Present Tense
In my house live a literary critic and a historian. They do not always get along. Aside from differing views on paint colors, dinner choices, and departure times, a regular dispute erupts concerning verb tenses: present tense or past tense? When you write about a book, do you describe its action in the present tense (Hamlet whines) or in the past tense (Hamlet whined)?
Patience: still a virtue
A student and a reader recently asked me: why is essentialism bad? Uhg, I thought, how do you answer that? But it is a fair and reasonable and nagging question, and I will give it a try.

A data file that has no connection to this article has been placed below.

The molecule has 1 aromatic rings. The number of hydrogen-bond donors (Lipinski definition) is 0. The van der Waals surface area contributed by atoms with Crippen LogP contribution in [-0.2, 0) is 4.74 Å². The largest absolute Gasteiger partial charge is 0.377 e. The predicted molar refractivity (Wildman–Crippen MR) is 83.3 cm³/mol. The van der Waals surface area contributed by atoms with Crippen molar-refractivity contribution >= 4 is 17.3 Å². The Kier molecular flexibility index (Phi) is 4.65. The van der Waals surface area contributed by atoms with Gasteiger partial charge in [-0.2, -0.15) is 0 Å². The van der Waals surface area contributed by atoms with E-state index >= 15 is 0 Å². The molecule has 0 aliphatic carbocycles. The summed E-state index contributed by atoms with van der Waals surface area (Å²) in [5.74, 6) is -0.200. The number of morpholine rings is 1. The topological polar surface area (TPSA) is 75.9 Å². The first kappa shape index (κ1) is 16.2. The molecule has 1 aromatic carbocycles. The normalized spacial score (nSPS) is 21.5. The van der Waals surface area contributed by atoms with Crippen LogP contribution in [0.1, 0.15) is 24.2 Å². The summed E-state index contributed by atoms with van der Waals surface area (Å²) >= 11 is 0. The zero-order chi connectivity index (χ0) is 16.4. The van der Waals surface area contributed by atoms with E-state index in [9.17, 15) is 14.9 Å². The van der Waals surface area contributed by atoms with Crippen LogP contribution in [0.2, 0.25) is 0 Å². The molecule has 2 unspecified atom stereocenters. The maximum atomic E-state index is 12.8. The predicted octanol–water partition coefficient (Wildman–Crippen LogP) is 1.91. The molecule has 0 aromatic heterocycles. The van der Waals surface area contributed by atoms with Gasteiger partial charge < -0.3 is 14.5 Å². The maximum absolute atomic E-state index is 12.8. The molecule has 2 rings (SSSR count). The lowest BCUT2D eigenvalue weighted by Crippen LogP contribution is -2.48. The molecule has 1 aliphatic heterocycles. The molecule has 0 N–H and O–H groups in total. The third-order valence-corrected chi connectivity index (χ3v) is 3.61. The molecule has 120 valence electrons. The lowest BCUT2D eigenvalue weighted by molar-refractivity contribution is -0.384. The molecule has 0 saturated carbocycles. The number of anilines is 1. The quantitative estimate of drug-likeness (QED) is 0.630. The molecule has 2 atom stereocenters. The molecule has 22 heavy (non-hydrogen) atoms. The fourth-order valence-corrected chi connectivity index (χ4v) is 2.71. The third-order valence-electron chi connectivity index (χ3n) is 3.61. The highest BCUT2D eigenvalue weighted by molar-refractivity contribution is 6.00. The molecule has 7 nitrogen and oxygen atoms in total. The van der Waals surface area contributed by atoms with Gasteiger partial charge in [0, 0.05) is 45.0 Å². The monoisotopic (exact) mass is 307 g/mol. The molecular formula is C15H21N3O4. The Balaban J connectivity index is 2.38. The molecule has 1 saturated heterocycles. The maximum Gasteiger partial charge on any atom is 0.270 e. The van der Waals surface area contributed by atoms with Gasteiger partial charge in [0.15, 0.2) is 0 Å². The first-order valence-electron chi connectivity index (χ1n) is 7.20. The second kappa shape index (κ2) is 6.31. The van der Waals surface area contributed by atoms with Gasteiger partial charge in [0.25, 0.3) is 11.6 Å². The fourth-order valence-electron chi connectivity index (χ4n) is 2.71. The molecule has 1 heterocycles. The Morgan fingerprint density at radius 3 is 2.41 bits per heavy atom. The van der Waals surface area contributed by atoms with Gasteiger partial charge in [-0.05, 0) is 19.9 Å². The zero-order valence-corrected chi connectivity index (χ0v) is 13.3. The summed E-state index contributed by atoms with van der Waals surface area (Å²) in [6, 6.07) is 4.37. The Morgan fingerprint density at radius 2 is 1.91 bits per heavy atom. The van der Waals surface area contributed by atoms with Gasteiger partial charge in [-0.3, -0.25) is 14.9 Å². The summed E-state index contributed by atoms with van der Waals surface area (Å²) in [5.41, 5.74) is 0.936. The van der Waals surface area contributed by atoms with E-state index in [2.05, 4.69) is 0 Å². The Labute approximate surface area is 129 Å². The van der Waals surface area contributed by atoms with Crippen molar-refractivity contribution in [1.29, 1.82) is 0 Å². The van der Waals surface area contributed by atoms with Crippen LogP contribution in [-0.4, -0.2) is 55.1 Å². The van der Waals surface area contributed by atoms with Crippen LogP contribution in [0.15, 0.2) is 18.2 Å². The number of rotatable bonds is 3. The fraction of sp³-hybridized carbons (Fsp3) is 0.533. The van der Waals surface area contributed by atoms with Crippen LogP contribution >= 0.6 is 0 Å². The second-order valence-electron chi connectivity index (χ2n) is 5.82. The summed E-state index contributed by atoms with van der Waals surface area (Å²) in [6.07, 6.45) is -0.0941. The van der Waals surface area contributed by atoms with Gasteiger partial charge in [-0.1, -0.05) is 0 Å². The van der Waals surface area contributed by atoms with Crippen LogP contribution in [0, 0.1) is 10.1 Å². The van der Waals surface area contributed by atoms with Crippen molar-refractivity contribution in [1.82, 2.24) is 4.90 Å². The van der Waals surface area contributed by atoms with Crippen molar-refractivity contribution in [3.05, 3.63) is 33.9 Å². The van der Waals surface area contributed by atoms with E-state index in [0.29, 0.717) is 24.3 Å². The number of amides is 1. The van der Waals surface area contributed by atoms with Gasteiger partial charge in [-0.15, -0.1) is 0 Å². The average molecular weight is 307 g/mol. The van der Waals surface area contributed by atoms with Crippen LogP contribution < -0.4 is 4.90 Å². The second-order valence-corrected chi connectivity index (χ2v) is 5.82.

David Pogue, who miraculously manages to remain both an enthusiast for all things technological while, at the same time, starting a small insurrection against cell phone companies, has now convinced me not to worry about which edition of Shakespeare my students use.
Update: Total Eclipse
Who says close reading is only for English professors?  How improbable is it that I would write an update to my slog about “Total Eclipse of the Heart”?  Apparently, not very improbable at all.  Criticism, it seems, can be interesting and useful and not boring.  My friend VW stopped reading Greek long enough  to send me “Total Eclipse Of the Heart” made into a flow chart.
Every Now and Then I Fall Apart
With the help of Bonnie Tyler's 1983 #1 hit “Total Eclipse of the Heart,” I'm still trying to figure out what differentiates Adorno from what he calls cultural critics in "Cultural Criticism and Society."